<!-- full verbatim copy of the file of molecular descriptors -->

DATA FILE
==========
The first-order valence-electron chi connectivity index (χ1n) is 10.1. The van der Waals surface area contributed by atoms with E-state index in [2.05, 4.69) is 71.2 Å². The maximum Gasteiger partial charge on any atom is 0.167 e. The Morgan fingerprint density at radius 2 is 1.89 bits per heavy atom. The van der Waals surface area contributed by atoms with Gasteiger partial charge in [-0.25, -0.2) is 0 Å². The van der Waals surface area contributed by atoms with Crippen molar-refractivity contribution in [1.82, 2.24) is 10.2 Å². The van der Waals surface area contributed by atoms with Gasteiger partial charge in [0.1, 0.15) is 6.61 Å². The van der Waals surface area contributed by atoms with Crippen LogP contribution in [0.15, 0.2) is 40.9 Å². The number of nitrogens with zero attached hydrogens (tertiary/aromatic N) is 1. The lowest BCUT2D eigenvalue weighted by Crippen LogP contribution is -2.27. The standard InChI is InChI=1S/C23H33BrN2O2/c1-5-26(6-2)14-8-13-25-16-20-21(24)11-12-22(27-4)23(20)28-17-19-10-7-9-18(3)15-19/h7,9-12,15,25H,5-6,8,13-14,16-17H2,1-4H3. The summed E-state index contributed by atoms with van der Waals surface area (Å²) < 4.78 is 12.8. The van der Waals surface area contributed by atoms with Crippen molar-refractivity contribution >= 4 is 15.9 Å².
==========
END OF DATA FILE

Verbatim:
The first-order valence-electron chi connectivity index (χ1n) is 10.1. The van der Waals surface area contributed by atoms with E-state index in [2.05, 4.69) is 71.2 Å². The maximum Gasteiger partial charge on any atom is 0.167 e. The Morgan fingerprint density at radius 2 is 1.89 bits per heavy atom. The van der Waals surface area contributed by atoms with Gasteiger partial charge in [-0.25, -0.2) is 0 Å². The van der Waals surface area contributed by atoms with Crippen molar-refractivity contribution in [1.82, 2.24) is 10.2 Å². The van der Waals surface area contributed by atoms with Gasteiger partial charge in [0.1, 0.15) is 6.61 Å². The van der Waals surface area contributed by atoms with Crippen LogP contribution in [0.15, 0.2) is 40.9 Å². The number of nitrogens with zero attached hydrogens (tertiary/aromatic N) is 1. The lowest BCUT2D eigenvalue weighted by Crippen LogP contribution is -2.27. The standard InChI is InChI=1S/C23H33BrN2O2/c1-5-26(6-2)14-8-13-25-16-20-21(24)11-12-22(27-4)23(20)28-17-19-10-7-9-18(3)15-19/h7,9-12,15,25H,5-6,8,13-14,16-17H2,1-4H3. The summed E-state index contributed by atoms with van der Waals surface area (Å²) < 4.78 is 12.8. The van der Waals surface area contributed by atoms with Crippen molar-refractivity contribution >= 4 is 15.9 Å².